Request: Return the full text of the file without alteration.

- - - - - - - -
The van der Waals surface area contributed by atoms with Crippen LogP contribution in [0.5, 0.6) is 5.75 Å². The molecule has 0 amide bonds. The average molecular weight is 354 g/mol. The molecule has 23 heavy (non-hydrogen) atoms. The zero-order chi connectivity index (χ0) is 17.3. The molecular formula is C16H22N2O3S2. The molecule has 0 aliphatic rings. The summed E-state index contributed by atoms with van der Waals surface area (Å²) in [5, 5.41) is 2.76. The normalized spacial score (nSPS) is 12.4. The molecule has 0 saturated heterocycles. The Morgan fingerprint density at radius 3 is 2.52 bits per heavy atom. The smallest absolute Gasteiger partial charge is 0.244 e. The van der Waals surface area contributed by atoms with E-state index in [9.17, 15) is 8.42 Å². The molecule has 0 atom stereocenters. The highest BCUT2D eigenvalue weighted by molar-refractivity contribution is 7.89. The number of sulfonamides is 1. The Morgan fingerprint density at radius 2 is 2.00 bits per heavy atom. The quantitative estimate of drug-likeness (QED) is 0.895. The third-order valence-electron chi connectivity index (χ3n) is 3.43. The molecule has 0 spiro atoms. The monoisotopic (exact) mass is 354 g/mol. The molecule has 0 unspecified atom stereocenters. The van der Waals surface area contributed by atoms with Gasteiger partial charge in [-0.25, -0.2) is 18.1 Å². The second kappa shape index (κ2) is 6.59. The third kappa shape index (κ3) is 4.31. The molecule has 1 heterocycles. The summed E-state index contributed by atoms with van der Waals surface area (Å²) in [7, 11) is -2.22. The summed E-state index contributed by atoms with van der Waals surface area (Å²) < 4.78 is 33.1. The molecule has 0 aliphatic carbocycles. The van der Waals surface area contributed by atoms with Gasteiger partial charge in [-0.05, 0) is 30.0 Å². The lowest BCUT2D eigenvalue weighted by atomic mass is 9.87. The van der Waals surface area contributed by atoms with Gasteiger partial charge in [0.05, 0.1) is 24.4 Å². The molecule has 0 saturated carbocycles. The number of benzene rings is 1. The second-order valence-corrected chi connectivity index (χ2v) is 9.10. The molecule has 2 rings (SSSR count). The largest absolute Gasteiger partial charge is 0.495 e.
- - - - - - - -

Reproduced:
The van der Waals surface area contributed by atoms with Crippen LogP contribution in [0.5, 0.6) is 5.75 Å². The molecule has 0 amide bonds. The average molecular weight is 354 g/mol. The molecule has 23 heavy (non-hydrogen) atoms. The zero-order chi connectivity index (χ0) is 17.3. The molecular formula is C16H22N2O3S2. The molecule has 0 aliphatic rings. The summed E-state index contributed by atoms with van der Waals surface area (Å²) in [5, 5.41) is 2.76. The normalized spacial score (nSPS) is 12.4. The molecule has 0 saturated heterocycles. The Morgan fingerprint density at radius 3 is 2.52 bits per heavy atom. The smallest absolute Gasteiger partial charge is 0.244 e. The van der Waals surface area contributed by atoms with E-state index in [9.17, 15) is 8.42 Å². The molecule has 0 atom stereocenters. The highest BCUT2D eigenvalue weighted by molar-refractivity contribution is 7.89. The number of sulfonamides is 1. The Morgan fingerprint density at radius 2 is 2.00 bits per heavy atom. The quantitative estimate of drug-likeness (QED) is 0.895. The third-order valence-electron chi connectivity index (χ3n) is 3.43. The molecule has 0 spiro atoms. The monoisotopic (exact) mass is 354 g/mol. The molecule has 0 unspecified atom stereocenters. The van der Waals surface area contributed by atoms with Gasteiger partial charge in [-0.25, -0.2) is 18.1 Å². The second kappa shape index (κ2) is 6.59. The third kappa shape index (κ3) is 4.31. The molecule has 1 heterocycles. The summed E-state index contributed by atoms with van der Waals surface area (Å²) in [7, 11) is -2.22. The summed E-state index contributed by atoms with van der Waals surface area (Å²) < 4.78 is 33.1. The molecule has 0 aliphatic carbocycles. The van der Waals surface area contributed by atoms with Gasteiger partial charge in [-0.05, 0) is 30.0 Å². The lowest BCUT2D eigenvalue weighted by atomic mass is 9.87. The van der Waals surface area contributed by atoms with Gasteiger partial charge in [0.05, 0.1) is 24.4 Å². The molecule has 0 saturated carbocycles. The number of benzene rings is 1. The second-order valence-corrected chi connectivity index (χ2v) is 9.10. The molecule has 2 rings (SSSR count). The largest absolute Gasteiger partial charge is 0.495 e.